Another Weird One: JCM

I saw John Carter in a nearly empty theater today. Putting aside the fact that it’s going to be one of the worst all-time flops in economic terms, I’m ambivalent about it.

The book A Princess of Mars and its sequels are, simply, terrible. They’re racist, badly plotted, and over-written; fantasy with a badly-glued veneer of sci-fi. I loved them when I was 8 or so and didn’t entirely understand them, but even then the descriptions of theĀ Tharks bothered me. The movie attempts to make sense of Burroughs’s meandering but still leaves its characters with some fucking idiotic dialogue.

Besides the impressive use of CGI and nice on-site shooting in some desert somewhere, the thing that stands out for me is the modern interpretation of Burroughs’s interpretation of Percival Lowell‘s vision of Mars. It is utterly romantic: the technically advanced people of a dying world building longer and longer canals to use the dwindling resources of water, knowing the whole time that they will lose their fight. I suspect that Lowell’s bad astronomy lasted as long as it did because of the romance of it.

The two leads are unimpressive. Carter is played by a man named Kitsch, who should by virtue of not changing his name qualify for the self-awareness version of a Darwin Award. Dejah Thoris is played by a woman who can’t necessarily deliver her lines but, to her credit, has triceps that make her look almost realistic when holding a sword.

Finally, if you’re a fan of HBO’s Rome and The Wire and AMC’s Breaking Bad, there’s a strange feeling seeing Julius Caesar, Marc Anthony, Detective Jimmy McNulty, and Walt White rubbing elbows as secondary characters.

16 thoughts on “Another Weird One: JCM

  1. I would disagree that the book is racist- the following passage (cribbed from Project Gutenberg) from Chapter 11 must have been pretty mind-blowing in 1912, and is a lot more progressive than just about anything written in the subsequent fifty years:

    Dejah Thoris and I then fell to examining the architecture and decorations of the beautiful chambers of the building we were occupying. She told me that these people had presumably flourished over a hundred thousand years before.
    They were the early progenitors of her race, but had mixed with the other great race of early Martians, who were very dark, almost black, and also with the reddish yellow race which had flourished at the same time.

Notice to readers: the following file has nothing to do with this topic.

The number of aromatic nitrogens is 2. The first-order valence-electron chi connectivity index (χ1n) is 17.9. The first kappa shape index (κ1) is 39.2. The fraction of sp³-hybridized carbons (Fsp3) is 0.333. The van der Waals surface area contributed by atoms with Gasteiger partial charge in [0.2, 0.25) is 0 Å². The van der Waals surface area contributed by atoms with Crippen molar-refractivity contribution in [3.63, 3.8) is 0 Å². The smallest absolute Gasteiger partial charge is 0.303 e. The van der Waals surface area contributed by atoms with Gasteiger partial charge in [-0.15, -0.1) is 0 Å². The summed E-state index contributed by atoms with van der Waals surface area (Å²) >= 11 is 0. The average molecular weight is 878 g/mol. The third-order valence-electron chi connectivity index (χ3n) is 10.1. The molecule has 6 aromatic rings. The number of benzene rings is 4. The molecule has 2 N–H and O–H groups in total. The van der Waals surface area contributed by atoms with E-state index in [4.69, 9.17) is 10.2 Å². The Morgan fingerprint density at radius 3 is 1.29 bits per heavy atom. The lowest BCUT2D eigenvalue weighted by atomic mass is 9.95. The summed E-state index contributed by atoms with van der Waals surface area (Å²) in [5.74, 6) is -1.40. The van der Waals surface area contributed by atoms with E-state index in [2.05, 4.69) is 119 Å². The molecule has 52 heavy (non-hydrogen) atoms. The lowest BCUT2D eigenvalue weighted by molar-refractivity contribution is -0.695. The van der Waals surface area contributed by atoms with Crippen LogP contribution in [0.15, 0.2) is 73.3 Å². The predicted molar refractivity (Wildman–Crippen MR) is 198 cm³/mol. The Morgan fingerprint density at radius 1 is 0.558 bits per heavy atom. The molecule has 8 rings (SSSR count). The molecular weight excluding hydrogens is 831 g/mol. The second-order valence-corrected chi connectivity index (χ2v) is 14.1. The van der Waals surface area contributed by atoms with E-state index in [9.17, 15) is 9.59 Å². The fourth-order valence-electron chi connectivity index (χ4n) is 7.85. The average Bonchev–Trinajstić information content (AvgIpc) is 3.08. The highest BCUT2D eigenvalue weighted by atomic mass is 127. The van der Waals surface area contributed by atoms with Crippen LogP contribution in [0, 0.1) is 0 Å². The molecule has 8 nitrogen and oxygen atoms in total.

These three great divisions of the higher Martians had been forced into a mighty alliance as the drying up of the Martian seas had compelled them to seek the comparatively few and always diminishing fertile areas, and to defend themselves, under new conditions of life, against the wild hordes of green men.
    Ages of close relationship and intermarrying had resulted in the race of red men, of which Dejah Thoris was a fair and beautiful daughter.

    To describe this sort of race-mixing in the early 20th century was probably shocking in many quarters.

    I’m undecided about whether to see the movie or not. Do I really need another portion of my childhood cut to pieces in the cruel arena of the Warhoon hordes of hackery?

    • His description of the Tharks is that they are the cruel, degenerate descendants of a once-great race. They live and attack in “hordes”, cannot be fully understood by outsiders, and ignore pain. Every aspect fits the circa-1900 stereotype of the Chinese. I might overlook this if Burroughs hadn’t done something similar with Africans in Tarzan.

      • I just figured he was describing monsters from Mars. The fact that he describes them as being slaves to a collectivist ideal before the Bolshevik Revolution is also pretty weird. Apparently, he based his green martians of some Theosophical writings of Madame Blavatsky.

        I only read the first “Tarzan” book and really wasn’t impressed. I wonder if he became less forward thinking as his career progressed, in order to please an unenlightened audience.

  2. Another thing- I think it was a dumb move to name the film John Carter. The character is the dullest one in the book, which is 75% weird travelogue and 25% male wish-fulfilment, and isn’t a household name. It’s a very inauspicious choice.

  3. ” It is utterly romantic: the technically advanced people of a dying world building longer and longer canals to use the dwindling resources of water, knowing the whole time that they will lose their fight.”

    Geez, that’s sad.

  4. I, too, saw it in a nearly empty theater. The saddest part was post final shot when the JCM graphic flipped out in all it’s stylized, sequel-branding glory. You’d think they’d know it was a stillborn dog by that point.

    Can the Lensmen movie (Star Wars doesn’t count!) be far behind?

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